The devil is in the details for any particular intervention, and the “ecosystem of poverty” that must be escaped. But in general these steps are analogous to those for any economic asset investment and/or investment operation, except the details must ensure it is pro-poor and pro-environment.

In parallel with the location-specific efforts, intervention pipeline building can be complemented by efforts to build knowledge of classes and more detailed sub-classes of interventions (with potential for replication with appropriate modification of local specifics). Such knowledge to include intervention characteristics for technology, business/implementation model, and blended financing sources and approaches that are likely to be applicable based on the collaborators’ extensive knowledge and experience. For example, important classes for rural agricultural context include:

The interventions that are likely to be widely applicable may entail a very wide range of investment costs. All below examples are dependent on access to, and use of modern energy forms. In general this should be electricity, although some examples are those only needing shaft power could be powered by for example diesel engines. The examples:

Class 1: At the low end of investment costs are interventions to introduce powered “chafe cutters” (about $ 400) that decrease labor and increases the digestibility of many dry fodders and thus the productivity of dairy cows. Such interventions are best geared to a single or small group of farmers located close to one another.

Class 2 (a & b): Typically found at the higher end of the spectrum are a very special class of interventions and their technologies-cum-business is to introduce storage to the post-harvest value chain for the farmer. These interventions enable market arbitrage, allowing market surplus –with or without value addition - so that farmers avoid having to sell at time of peak-harvest/low market price “distress sales.”

Returning to the matter of investment cost, representative investment cold-storage that serves hundreds of farmer-members of a Farmer Producer Organization (FPO), which can benefit from the market arbitrage, will typically run an investment cost of about $8,000 with this increasing $11,000 if the FPO is without adequate/reliable electricity supply and for example a PV system is part of the investment.

An additional comment is warranted for some special rural poverty ecosystem traps that exist in the larger market ecosystem where there is the possibility to change the paradigm of the dominate commercial business models such that they can be more inclusive. This situation exists in some remote areas where there are villages off-grid, off-road and off-internet. However, there are commercial businesses catering to people wanting to visit attractions of nature’s environment for trekking, animal watching, unique vista viewing. Here for these villages to benefit significantly, usual commercial business models can be re-thought to be very explicitly inclusive, bringing financial and social benefits to communities in these areas. In these situations the scope of “holistic” intervention design and execution is even more complex and perhaps involves matters touched upon above, but often much more. Holistic approaches must be built into a new business both catering to the visitors and ensuring significant benefits getting to the villages themselves. The collaboration mentioned at the start of this note is doing such development via a new social enterprise trekking company.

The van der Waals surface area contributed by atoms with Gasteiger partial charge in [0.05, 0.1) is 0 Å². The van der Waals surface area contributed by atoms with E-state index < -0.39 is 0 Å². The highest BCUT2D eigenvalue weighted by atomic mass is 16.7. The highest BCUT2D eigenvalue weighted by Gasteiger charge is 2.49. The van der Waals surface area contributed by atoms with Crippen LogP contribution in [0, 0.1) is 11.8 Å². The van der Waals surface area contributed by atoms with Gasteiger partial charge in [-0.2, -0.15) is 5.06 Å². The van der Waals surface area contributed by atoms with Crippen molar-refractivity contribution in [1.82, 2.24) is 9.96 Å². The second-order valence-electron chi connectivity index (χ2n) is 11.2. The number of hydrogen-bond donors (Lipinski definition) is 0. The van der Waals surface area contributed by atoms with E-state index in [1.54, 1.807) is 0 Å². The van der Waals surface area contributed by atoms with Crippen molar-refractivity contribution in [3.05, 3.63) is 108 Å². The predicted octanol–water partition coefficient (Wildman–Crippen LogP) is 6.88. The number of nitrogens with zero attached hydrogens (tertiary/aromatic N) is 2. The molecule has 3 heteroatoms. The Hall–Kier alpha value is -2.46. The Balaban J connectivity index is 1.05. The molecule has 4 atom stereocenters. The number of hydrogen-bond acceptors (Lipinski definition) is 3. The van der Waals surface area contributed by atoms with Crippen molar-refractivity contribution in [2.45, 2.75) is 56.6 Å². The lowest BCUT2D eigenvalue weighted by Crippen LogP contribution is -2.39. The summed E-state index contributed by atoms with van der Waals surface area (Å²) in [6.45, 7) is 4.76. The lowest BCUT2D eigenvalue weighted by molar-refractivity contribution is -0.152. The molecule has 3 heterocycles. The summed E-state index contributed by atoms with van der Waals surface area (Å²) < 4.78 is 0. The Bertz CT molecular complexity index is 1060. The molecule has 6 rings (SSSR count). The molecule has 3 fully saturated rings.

The final comment for this note appropriately goes back to the issue of credit as a key and often critical component in pro-poor interventions. Depending on the particular ecosystem of poverty to be escaped, and the intervention’s components and partners (including financial institutions with local presence), a priority intervention component will be arranging credit for the village farmers that are to be the intervention beneficiaries. Even before credit becomes part of the blended finance structure of an intervention’s investment component, there is the question of whether the villagers are able to get credit for their productive activities (e.g. buying seeds and other inputs). And if so, is that credit coming from formal financial institutions (FIs) at reasonable rates or are they depending on informal sources, commonly at high/exploitive rates. If the latter, a priority intervention must address this challenge first, or simultaneously with intervention investment components. Here the intervention should aim to bring in a formal FI as a partner and as appropriate use, for example, the partial risk guarantee instruments mentioned earlier in this blog.

By more widely employing a holistic market-systems approach across all sectors, we can engender the positive inclusive social development critically missing from existing economic progress.


People cannot escape poverty by living and working outside of the mainstream society and economy. We remove barriers to their inclusion by leveraging private sector resources and mitigating the risk in business transactions between local players.


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S3IDF is an international nonprofit organization that builds inclusive market systems to promote equitable economic and social development. More here: S3IDF.org



People cannot escape poverty by living and working outside of the mainstream society and economy. We remove barriers to their inclusion by leveraging private sector resources and mitigating the risk in business transactions between local players.